This OpEd-piece by Paul Krugman has been puzzling me since yesterday as it’s indeed debunking quite a lot of present educational talk.
An excerpt I can subscribe to:
For one thing, is the pace of technological change really that fast? “We wanted flying cars, instead we got 140 characters,” the venture capitalistPeter Thiel has snarked. Productivity growth, which surged briefly after 1995, seems to have slowed sharply.
This excerpt is a bit more complicated:
Furthermore, there’s no evidence that a skills gap is holding back employment. After all, if businesses were desperate for workers with certain skills, they would presumably be offering premium wages to attract such workers. So where are these fortunate professions? You can find some examples here and there. Interestingly, some of the biggest recent wage gains are for skilled manual labor — sewing machine operators,boilermakers — as some manufacturing production moves back to America. But the notion that highly skilled workers are generally in demand is just false.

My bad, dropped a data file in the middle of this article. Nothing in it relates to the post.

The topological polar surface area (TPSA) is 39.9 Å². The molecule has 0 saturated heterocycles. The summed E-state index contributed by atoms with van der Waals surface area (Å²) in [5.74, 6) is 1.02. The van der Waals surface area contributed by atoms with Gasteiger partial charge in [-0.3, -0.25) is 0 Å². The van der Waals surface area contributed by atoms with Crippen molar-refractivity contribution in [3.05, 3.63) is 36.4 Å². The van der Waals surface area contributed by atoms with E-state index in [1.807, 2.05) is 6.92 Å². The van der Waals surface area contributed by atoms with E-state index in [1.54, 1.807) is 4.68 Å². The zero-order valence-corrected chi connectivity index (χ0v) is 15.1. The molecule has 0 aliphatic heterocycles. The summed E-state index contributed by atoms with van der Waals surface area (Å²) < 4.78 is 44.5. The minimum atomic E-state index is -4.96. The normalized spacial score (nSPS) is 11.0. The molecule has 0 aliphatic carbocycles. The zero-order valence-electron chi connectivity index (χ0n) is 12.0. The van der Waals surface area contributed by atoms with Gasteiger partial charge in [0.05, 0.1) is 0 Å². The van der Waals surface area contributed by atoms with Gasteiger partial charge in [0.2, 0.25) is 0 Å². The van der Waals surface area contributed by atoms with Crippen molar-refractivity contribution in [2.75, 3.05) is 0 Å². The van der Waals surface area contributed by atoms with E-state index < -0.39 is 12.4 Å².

And this one is a really big surprise to me:
Finally, while the education/inequality story may once have seemed plausible, it hasn’t tracked reality for a long time. “The wages of the highest-skilled and highest-paid individuals have continued to increase steadily,” the Hamilton Project says. Actually, the inflation-adjusted earnings of highly educated Americans have gone nowhere since the late 1990s.